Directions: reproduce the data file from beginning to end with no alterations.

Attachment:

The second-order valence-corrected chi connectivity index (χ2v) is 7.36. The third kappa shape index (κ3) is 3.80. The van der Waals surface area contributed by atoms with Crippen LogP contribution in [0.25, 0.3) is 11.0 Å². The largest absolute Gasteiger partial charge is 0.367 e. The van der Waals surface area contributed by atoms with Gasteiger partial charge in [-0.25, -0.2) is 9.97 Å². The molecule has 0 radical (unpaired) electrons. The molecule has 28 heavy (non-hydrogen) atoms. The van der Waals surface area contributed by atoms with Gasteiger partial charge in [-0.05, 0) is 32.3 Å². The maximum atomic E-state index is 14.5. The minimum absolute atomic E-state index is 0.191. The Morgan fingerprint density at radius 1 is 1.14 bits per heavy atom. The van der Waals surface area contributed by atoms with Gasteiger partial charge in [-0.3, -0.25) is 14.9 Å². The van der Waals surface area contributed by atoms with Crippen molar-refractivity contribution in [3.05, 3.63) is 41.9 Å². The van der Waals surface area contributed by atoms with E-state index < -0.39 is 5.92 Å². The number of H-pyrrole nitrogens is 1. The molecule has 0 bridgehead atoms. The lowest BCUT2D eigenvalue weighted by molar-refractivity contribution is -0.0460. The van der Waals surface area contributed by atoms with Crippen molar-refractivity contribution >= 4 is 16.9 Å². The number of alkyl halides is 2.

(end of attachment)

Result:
The second-order valence-corrected chi connectivity index (χ2v) is 7.36. The third kappa shape index (κ3) is 3.80. The van der Waals surface area contributed by atoms with Crippen LogP contribution in [0.25, 0.3) is 11.0 Å². The largest absolute Gasteiger partial charge is 0.367 e. The van der Waals surface area contributed by atoms with Gasteiger partial charge in [-0.25, -0.2) is 9.97 Å². The molecule has 0 radical (unpaired) electrons. The molecule has 28 heavy (non-hydrogen) atoms. The van der Waals surface area contributed by atoms with Gasteiger partial charge in [-0.05, 0) is 32.3 Å². The maximum atomic E-state index is 14.5. The minimum absolute atomic E-state index is 0.191. The Morgan fingerprint density at radius 1 is 1.14 bits per heavy atom. The van der Waals surface area contributed by atoms with Gasteiger partial charge in [-0.3, -0.25) is 14.9 Å². The van der Waals surface area contributed by atoms with Crippen molar-refractivity contribution in [3.05, 3.63) is 41.9 Å². The van der Waals surface area contributed by atoms with E-state index < -0.39 is 5.92 Å². The number of H-pyrrole nitrogens is 1. The molecule has 0 bridgehead atoms. The lowest BCUT2D eigenvalue weighted by molar-refractivity contribution is -0.0460. The van der Waals surface area contributed by atoms with Crippen molar-refractivity contribution >= 4 is 16.9 Å². The number of alkyl halides is 2.